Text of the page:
• analysing the state of play regarding progress in implementing climate action around the world, with a view to publishing briefings or working papers to inform policymakers and relevant stakeholders.


ELEVATE’s main aim is to develop transformative new scientific insights to support the preparations of Nationally Determined Contributions (NDCs) and national climate policies focused on achieving net-zero emissions mid-century in line with the Paris Agreement. The project takes up this challenge by a transdisciplinary consortium of national and international climate research teams interacting actively with policymakers and other stakeholders in climate policy and the Sustainable Development Goals (SDGs).

The project features novel state-of-the-art contributions:

  • Establish and facilitate strong interaction between researchers, policymakers and other stakeholders;
  • Identify transformational policies to accelerate climate action beyond NDCs and towards net-zero by conducting a systematic assessment of the impact of current policies;
  • Enhance the scientific understanding of the technological and behavioural options in different sectors;
  • Identify options to increase the effectiveness and efficiency of international climate governance and policy (WP4);
  • Represent justice and sustainability in climate mitigation pathways (WP5);
  • Develop a new generation of national and global mitigation scenarios (focus on enabling factors);
  • Develop consistent definitions of net-zero emission goals and identify milestones, drivers and barriers towards achieving these (WP6);
  • Increase worldwide capacity for scientific support.


In the transformation of the energy system, citizens are becoming increasingly important as engaged, involved and shaping participants. This role of participatory energy consumers is reflected in the term "energy citizen". ENCLUDE aims to share new knowledge and motivate the broadest possible population to contribute to the energy transition. This transdisciplinary project will create a typology of the energy citizenship concept for diverse communities of citizens by investigating on-the-ground case studies of existing decarbonisation activities. For the first time, insights about who is affected by energy citizenship and how this concept might affect decarbonisation pathways will be incorporated into agent-based models and integrated assessment models. The research aims to therefore operationalise the energy citizenship concept at multiple scales of policy and decision-making.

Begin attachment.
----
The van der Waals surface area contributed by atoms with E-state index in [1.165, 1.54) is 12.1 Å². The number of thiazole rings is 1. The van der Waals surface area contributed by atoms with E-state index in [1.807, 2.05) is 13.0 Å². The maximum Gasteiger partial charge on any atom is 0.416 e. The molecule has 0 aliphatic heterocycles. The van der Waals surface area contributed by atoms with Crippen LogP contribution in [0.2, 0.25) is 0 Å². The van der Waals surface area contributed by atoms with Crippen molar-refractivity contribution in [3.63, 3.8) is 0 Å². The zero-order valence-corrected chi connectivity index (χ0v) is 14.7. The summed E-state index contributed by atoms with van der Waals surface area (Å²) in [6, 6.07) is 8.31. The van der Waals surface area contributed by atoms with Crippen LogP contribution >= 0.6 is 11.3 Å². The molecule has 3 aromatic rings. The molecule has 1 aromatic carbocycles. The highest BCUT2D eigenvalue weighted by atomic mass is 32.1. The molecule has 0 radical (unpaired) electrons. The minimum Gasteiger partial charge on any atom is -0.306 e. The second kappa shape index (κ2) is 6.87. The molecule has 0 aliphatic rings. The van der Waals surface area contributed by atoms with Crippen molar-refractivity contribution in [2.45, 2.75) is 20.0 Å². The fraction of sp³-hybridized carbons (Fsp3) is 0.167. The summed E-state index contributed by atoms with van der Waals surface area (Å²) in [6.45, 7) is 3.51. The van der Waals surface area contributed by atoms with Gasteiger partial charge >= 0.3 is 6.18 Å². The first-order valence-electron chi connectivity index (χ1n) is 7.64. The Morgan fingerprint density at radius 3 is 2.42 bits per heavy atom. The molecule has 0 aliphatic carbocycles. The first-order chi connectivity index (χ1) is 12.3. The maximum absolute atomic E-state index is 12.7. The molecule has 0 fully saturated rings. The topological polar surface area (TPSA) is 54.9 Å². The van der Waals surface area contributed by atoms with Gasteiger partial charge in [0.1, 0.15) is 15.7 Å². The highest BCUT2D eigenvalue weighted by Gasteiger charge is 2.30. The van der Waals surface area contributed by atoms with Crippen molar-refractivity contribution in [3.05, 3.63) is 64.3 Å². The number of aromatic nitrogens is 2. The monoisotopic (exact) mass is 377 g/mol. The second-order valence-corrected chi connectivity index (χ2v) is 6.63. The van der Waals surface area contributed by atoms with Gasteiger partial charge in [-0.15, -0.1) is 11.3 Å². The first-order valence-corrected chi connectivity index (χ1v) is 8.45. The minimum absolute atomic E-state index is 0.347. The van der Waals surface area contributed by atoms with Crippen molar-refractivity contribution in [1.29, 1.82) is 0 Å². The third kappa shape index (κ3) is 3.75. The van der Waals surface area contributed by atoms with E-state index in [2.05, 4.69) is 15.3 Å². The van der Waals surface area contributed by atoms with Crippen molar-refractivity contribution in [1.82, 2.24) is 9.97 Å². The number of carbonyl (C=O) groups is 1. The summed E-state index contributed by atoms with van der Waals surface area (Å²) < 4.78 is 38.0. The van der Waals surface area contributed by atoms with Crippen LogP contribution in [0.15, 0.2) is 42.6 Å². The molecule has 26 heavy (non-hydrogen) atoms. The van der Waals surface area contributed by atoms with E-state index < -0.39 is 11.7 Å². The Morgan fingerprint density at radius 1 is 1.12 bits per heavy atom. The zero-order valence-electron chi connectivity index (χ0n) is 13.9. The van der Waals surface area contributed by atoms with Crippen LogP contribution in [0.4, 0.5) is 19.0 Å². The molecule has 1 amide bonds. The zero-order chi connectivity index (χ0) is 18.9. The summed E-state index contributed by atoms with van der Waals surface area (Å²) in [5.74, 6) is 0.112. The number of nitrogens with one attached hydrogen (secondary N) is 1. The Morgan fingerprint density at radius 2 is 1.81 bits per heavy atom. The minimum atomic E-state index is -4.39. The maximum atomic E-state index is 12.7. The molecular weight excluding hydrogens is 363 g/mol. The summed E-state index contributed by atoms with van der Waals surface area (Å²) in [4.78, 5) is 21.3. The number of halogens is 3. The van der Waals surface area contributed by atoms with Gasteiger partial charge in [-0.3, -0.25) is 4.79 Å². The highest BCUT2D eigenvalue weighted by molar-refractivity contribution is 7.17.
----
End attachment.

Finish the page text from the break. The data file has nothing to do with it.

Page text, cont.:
PRISMA has three main goals:

  1. To advance the science of integrated assessment modelling towards more societally relevant process representation and evaluation.
  2. To strengthen the empirical basis of modelling through exploitation of new data sources and empirical research.
  3. To make models more policy-relevant and trustworthy through an active engagement with relevant stakeholders, policy makers, and an open-science approach.

These goals are meant to build more detailed, better calibrated, and more open numerical models and to apply them to evaluate the key climate policies and their interactions with the broader sustainable development agenda. To achieve these goals, PRISMA brings together the leading modelling teams in Europe together with scientists focused on empirical assessment and stakeholder engagement. Thus, this project revolves around an ensemble of 14 IAMs and disciplines spanning a large set of theoretical frameworks, process detail, spatial, temporal and technology granularity, and policy relevance.


The ECEMF (European Climate and Energy Modelling Forum) project is the European counterpart of the EMF and focuses on the assessment of energy and climate policy, specifically at the scale of Europe. Together with 15 other institutes, the IMAGE team is involved in model intercomparison, research on climate neutrality, effort-sharing and trade flows. The project aims at enhancing collaboration between different types of models and makes a direct link with policymaking by means of stakeholder workshops and the creation of new visualization tools.


COACCH (CO-designing the Assessment of Climate CHange costs) aims to advance knowledge regarding climate change impacts and policy that can be used directly by stakeholder communities. The project gathers leading experts on climate change sciences from 14 European research institutions. The IMAGE is involved in the macro-economic assessment of damages and the creation of new, updated, damage functions.